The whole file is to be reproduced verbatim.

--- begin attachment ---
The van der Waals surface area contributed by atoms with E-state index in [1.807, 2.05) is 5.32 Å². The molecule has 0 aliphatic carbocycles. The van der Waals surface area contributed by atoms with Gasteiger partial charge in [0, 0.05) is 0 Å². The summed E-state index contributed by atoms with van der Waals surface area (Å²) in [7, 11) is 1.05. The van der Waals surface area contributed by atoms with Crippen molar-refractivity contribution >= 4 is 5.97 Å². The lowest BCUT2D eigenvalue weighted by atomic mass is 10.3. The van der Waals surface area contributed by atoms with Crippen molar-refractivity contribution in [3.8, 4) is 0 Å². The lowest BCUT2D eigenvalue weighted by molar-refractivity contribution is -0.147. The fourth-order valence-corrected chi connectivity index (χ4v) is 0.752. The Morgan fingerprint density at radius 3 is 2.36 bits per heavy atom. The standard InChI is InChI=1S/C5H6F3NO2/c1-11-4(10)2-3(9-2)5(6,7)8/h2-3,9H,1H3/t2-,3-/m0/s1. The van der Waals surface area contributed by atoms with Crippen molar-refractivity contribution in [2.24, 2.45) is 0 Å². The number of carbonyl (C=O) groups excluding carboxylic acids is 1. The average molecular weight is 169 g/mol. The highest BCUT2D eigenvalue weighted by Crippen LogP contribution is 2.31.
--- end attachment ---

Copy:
The van der Waals surface area contributed by atoms with E-state index in [1.807, 2.05) is 5.32 Å². The molecule has 0 aliphatic carbocycles. The van der Waals surface area contributed by atoms with Gasteiger partial charge in [0, 0.05) is 0 Å². The summed E-state index contributed by atoms with van der Waals surface area (Å²) in [7, 11) is 1.05. The van der Waals surface area contributed by atoms with Crippen molar-refractivity contribution >= 4 is 5.97 Å². The lowest BCUT2D eigenvalue weighted by atomic mass is 10.3. The van der Waals surface area contributed by atoms with Crippen molar-refractivity contribution in [3.8, 4) is 0 Å². The lowest BCUT2D eigenvalue weighted by molar-refractivity contribution is -0.147. The fourth-order valence-corrected chi connectivity index (χ4v) is 0.752. The Morgan fingerprint density at radius 3 is 2.36 bits per heavy atom. The standard InChI is InChI=1S/C5H6F3NO2/c1-11-4(10)2-3(9-2)5(6,7)8/h2-3,9H,1H3/t2-,3-/m0/s1. The van der Waals surface area contributed by atoms with Crippen molar-refractivity contribution in [2.24, 2.45) is 0 Å². The number of carbonyl (C=O) groups excluding carboxylic acids is 1. The average molecular weight is 169 g/mol. The highest BCUT2D eigenvalue weighted by Crippen LogP contribution is 2.31.